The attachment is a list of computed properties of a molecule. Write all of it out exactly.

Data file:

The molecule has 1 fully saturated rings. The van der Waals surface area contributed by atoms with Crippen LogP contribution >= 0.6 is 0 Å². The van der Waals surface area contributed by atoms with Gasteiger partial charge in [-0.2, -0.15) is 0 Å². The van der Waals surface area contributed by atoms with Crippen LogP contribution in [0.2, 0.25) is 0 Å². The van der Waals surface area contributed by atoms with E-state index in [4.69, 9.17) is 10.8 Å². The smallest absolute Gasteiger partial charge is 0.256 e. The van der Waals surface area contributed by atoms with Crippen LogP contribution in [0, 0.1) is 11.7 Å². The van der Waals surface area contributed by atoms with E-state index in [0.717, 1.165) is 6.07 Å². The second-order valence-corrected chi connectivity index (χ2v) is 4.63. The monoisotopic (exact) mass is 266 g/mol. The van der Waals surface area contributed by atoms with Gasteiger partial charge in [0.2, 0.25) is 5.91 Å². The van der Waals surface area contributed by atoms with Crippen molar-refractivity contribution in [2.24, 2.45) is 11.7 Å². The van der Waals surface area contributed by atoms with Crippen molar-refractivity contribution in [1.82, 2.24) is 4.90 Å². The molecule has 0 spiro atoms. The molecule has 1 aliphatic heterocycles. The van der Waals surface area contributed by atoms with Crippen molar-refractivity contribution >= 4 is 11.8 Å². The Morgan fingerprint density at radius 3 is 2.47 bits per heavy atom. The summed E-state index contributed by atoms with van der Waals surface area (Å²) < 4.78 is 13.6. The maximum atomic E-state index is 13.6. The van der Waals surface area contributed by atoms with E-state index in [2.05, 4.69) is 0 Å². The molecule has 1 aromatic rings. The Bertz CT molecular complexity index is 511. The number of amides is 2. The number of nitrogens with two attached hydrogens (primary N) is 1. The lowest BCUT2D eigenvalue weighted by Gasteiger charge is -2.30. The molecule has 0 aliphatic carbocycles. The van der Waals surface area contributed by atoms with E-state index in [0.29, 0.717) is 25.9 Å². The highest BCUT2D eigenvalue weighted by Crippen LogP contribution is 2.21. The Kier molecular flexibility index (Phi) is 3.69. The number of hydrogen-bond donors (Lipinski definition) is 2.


The molecule has 1 fully saturated rings. The van der Waals surface area contributed by atoms with Crippen LogP contribution >= 0.6 is 0 Å². The van der Waals surface area contributed by atoms with Gasteiger partial charge in [-0.2, -0.15) is 0 Å². The van der Waals surface area contributed by atoms with Crippen LogP contribution in [0.2, 0.25) is 0 Å². The van der Waals surface area contributed by atoms with E-state index in [4.69, 9.17) is 10.8 Å². The smallest absolute Gasteiger partial charge is 0.256 e. The van der Waals surface area contributed by atoms with Crippen LogP contribution in [0, 0.1) is 11.7 Å². The van der Waals surface area contributed by atoms with E-state index in [0.717, 1.165) is 6.07 Å². The second-order valence-corrected chi connectivity index (χ2v) is 4.63. The monoisotopic (exact) mass is 266 g/mol. The van der Waals surface area contributed by atoms with Gasteiger partial charge in [0.2, 0.25) is 5.91 Å². The van der Waals surface area contributed by atoms with Crippen molar-refractivity contribution in [2.24, 2.45) is 11.7 Å². The van der Waals surface area contributed by atoms with Crippen molar-refractivity contribution in [1.82, 2.24) is 4.90 Å². The molecule has 0 spiro atoms. The molecule has 1 aliphatic heterocycles. The van der Waals surface area contributed by atoms with Crippen molar-refractivity contribution >= 4 is 11.8 Å². The Morgan fingerprint density at radius 3 is 2.47 bits per heavy atom. The summed E-state index contributed by atoms with van der Waals surface area (Å²) < 4.78 is 13.6. The maximum atomic E-state index is 13.6. The van der Waals surface area contributed by atoms with E-state index in [2.05, 4.69) is 0 Å². The molecule has 1 aromatic rings. The Bertz CT molecular complexity index is 511. The number of amides is 2. The number of nitrogens with two attached hydrogens (primary N) is 1. The lowest BCUT2D eigenvalue weighted by Gasteiger charge is -2.30. The molecule has 0 aliphatic carbocycles. The van der Waals surface area contributed by atoms with E-state index in [0.29, 0.717) is 25.9 Å². The highest BCUT2D eigenvalue weighted by Crippen LogP contribution is 2.21. The Kier molecular flexibility index (Phi) is 3.69. The number of hydrogen-bond donors (Lipinski definition) is 2.